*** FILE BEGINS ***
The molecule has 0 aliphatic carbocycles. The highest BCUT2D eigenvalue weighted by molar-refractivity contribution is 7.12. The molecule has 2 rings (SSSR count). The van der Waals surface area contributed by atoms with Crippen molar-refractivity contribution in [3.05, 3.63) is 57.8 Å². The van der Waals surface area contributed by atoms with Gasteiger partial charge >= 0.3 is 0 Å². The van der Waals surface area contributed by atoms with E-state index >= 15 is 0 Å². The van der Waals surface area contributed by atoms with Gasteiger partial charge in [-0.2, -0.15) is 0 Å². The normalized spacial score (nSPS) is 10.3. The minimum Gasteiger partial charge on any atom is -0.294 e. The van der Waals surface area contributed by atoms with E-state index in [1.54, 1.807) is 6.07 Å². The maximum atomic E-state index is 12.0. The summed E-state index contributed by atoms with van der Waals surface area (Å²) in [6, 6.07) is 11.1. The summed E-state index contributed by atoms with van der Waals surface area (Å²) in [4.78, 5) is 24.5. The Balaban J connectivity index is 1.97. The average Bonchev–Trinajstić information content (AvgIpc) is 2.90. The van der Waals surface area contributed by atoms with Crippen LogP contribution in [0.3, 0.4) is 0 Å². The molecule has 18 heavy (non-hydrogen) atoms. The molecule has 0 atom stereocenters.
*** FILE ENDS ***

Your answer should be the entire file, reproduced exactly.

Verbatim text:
The molecule has 0 aliphatic carbocycles. The highest BCUT2D eigenvalue weighted by molar-refractivity contribution is 7.12. The molecule has 2 rings (SSSR count). The van der Waals surface area contributed by atoms with Crippen molar-refractivity contribution in [3.05, 3.63) is 57.8 Å². The van der Waals surface area contributed by atoms with Gasteiger partial charge >= 0.3 is 0 Å². The van der Waals surface area contributed by atoms with E-state index >= 15 is 0 Å². The van der Waals surface area contributed by atoms with Gasteiger partial charge in [-0.2, -0.15) is 0 Å². The normalized spacial score (nSPS) is 10.3. The minimum Gasteiger partial charge on any atom is -0.294 e. The van der Waals surface area contributed by atoms with E-state index in [1.54, 1.807) is 6.07 Å². The maximum atomic E-state index is 12.0. The summed E-state index contributed by atoms with van der Waals surface area (Å²) in [6, 6.07) is 11.1. The summed E-state index contributed by atoms with van der Waals surface area (Å²) in [4.78, 5) is 24.5. The Balaban J connectivity index is 1.97. The average Bonchev–Trinajstić information content (AvgIpc) is 2.90. The van der Waals surface area contributed by atoms with Crippen LogP contribution in [0.3, 0.4) is 0 Å². The molecule has 18 heavy (non-hydrogen) atoms. The molecule has 0 atom stereocenters.